There’s nothing pleasant about sitting in these kinds of offices. The IRS, DMV, SSA, DHS, USPS, traffic court.  All the same.  Ambivalent, if not outright disgruntled, employees. Long lines. Unnecessary restrictions. I mean, why can’t you read in traffic court? No reading? Seriously?

They must be afraid that we’ll learn something.  Knowledge is power. And this, my friends, is why it is regulated by those determined to keep it for themselves.

I’d had to come to the IRS office to get a copy of my 2012 tax return transcript to send to the student loan company. They were trying to charge me $1500 a month to pay back my grad school loan.  Fifteen hundred dollars!  Ain’t nobody got time for that.

This experience offered its first sign of insult in the form of, well, a sign.  One-hour limits on free parking (at an office that averages a wait-time of 2.5 hours).  In fact, the IRS employs a whole person to sit on a scooter, hiding out in the paid parking garage, to monitor the visitors, presumably to note when your one-hour limit is up so that he can scoot over and slap a ticket on your windshield.  Want to avoid a ticket? Then you have to come out of the office every hour and move your car to another spot. Hopefully, your call number won’t come up while you’re outside, and the numbers aren’t called in order, so…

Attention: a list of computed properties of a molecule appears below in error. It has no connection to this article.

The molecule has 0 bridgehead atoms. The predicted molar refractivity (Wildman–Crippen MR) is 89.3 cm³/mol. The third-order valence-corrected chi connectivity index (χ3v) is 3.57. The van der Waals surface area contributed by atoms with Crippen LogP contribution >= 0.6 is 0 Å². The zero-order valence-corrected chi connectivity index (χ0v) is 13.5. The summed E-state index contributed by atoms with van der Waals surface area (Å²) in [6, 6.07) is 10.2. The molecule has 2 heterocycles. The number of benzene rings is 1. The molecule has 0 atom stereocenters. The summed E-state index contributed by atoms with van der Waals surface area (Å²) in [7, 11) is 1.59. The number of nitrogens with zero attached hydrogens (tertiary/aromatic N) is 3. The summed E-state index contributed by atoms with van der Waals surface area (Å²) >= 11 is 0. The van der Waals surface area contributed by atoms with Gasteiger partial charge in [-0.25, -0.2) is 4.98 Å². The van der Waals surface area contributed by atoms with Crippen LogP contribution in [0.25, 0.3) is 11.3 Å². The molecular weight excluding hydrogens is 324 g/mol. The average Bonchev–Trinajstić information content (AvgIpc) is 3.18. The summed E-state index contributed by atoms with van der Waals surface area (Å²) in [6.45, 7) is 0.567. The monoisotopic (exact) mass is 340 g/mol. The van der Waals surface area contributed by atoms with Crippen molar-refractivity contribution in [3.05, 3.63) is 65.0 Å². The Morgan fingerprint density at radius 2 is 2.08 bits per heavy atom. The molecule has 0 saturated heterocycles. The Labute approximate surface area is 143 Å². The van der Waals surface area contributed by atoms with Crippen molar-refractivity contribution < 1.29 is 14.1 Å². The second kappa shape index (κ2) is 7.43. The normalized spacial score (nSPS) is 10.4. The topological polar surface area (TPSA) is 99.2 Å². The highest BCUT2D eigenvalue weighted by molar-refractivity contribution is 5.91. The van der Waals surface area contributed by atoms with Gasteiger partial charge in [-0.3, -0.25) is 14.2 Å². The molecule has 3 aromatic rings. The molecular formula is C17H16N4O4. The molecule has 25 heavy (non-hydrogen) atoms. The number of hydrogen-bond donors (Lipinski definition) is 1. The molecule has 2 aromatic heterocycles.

Upon entering the office, you have to go through security: three surly guards, a conveyor belt, and a walk-through metal detector.

My husband and I had been directed over to a long line in a narrow hallway to await permission to enter the actual waiting room, where we’d have to stand in another line to get a call number, sit down and wait some more.

“Hey! Hey!  Don’t sign the sign-in sheet! DON’T sign it”

I leaned out of line.  The security guard was essentially shouting at a woman who, instead of being clairvoyant enough to know that the sign-in sheet is for other guests of the building, not for those going to the IRS office, had stopped to sign-in.